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Security and Business Continuity

Personal Security

Personal Safety Guide

Our Personal Safety Guide provides information and advice on how to stay safe, both on and off-campus. Pick up a hard copy from a Security Control Room or download a copy:

Personal safety guide [PDF 574KB]

Top ten safety tips

  1. Do not allow people you don’t know to follow you into your accommodation.
  2. Ensure the entrance door to your accommodation is firmly shut behind you.
  3. Do not leave your room unattended and unlocked.
  4. Ensure doors and windows are shut when rooms are unoccupied, including communal ones.
  5. Arrange for deliveries you cannot accept in-person to be delivered to local pick up lockers or pick up stores outside the campus.
  6. Ensure you use two high-quality D-locks when securing your bike.
  7. Do not leave drinks unattended.
  8. Do not walk in dimly lit areas alone, stick to busy main roads.
  9. Do not leave phones, laptops or bags unattended, even if you are just getting a book in the library, a coffee in the café or going to a toilet.
  10. Report suspicious activity to Security immediately.

Safe Spaces

Some QMUL buildings have a 24/7 security presence, so if you ever feel unsafe, lost or harassed, the below spaces have Security Officers that will be more than happy to help you: 

  • Dawson Hall at Charterhouse Square 
  • Garrod Building in Whitechapel 
  • Department W in between Whitechapel and Stepney Green 
  • Queens’ Building at Mile End 
  • Westfield Way Lodge close to Mile End Station 
  • Aspire Point in Stratford 
  • Blithehale Court close to Bethnal Green Station
  • Sherren House in Stepney Green


 Some of the most common types of fraud affecting the student population are: 

  • Spoofing - a technique whereby the fraudster fakes the phone number on caller ID to give the impression that you are being contacted by a genuine bank or law enforcement agency number. The phone number showing on your mobile/call ID screen will look exactly like the one associated with either your bank or the Police/HMRC. The fraudster then instructs the student to transfer money into a “safe” account to protect their funds from being compromised.  
  • Vishing - this involves a fraudster making phone calls purporting to be from a reputable organisation, such as a bank, the fraud investigation team or the Police. The call is made to obtain personal financial information, which often includes credit/debit card details (including PIN), bank account details and personal information such as full name, date of birth, address, passwords and security codes. This information is then used to gain access to their victim’s finances. 
  • Courier scams - fraudsters purporting to be from a student's bank, or a courier working on behalf of the bank, are calling students to say their account has been compromised and that their bank card needs to be collected from their accommodation. They may also ask the customer to key in their PIN or write it down and hand it over along with the card.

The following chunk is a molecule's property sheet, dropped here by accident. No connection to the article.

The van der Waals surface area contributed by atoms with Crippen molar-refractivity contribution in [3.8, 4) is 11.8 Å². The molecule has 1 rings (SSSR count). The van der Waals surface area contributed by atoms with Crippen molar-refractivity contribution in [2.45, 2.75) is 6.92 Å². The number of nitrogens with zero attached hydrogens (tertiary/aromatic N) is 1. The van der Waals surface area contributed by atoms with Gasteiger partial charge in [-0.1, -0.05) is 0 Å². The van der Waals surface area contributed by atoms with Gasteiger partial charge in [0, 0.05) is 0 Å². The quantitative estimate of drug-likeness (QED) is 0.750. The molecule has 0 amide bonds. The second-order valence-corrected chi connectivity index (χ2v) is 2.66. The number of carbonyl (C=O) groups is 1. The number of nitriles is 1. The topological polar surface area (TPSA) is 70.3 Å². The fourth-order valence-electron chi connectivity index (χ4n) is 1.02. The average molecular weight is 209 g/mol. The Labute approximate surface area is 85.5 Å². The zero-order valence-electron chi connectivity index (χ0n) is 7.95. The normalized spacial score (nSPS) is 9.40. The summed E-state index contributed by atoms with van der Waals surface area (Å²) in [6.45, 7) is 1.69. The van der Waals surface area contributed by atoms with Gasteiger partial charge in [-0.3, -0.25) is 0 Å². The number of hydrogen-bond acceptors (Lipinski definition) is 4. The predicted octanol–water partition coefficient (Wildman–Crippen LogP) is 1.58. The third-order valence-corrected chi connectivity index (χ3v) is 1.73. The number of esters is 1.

• Sextortion – known also as webcam blackmail takes place when criminals trick a student into video communication of a sexual nature with the purpose of obtaining the student’s naked images to blackmail them with a threat of posting these images on social media. 
  • Money Muling - is a type of money laundering. A money mule is a student who receives money from a third party in their bank account and transfers it to another one or takes it out in cash and gives it to someone else, obtaining a commission for it. 
  • Pharming - is when a fraudster creates false websites in the hope that people will visit them by mistake or through redirection from other genuine websites.  
  • Phishing – This is an attempt to obtain sensitive information for malicious reasons by impersonating a trustworthy entity in an electronic communication. 
  • Virtual kidnapping - is a type of scam targeting mostly international students (Chinese in particular). Fraudsters pretending to be from the Chinese Government or Embassy convince victims that they have been implicated in a crime in China. Fraudsters threaten victims with extradition or criminal sanctions towards their families back home. Victims are then either threatened or coerced to transfer money to offshore bank accounts or fake their own kidnapping and their family is pressed for money. 

For comprehensive advice on how to protect yourself from fraud visit: 

Personal Security Equipment & Tools 

If you require, either for yourself or your department, panic alarms or other types of personal security equipment, they can be purchased from the following store -


If you think you have been a victim of cybercrime you should report this it to Action Fraud, the UK’s national fraud reporting centre by calling 0300 123 20 40 or by visiting 

If you are a victim of online abuse or harassment, you should report it to your local police force.    

For general advice on how to stay safe online go to  

Cyber Security Awareness Module

A Cyber Security Awareness module is available for students and staff to self-enrol on QMPlus.   

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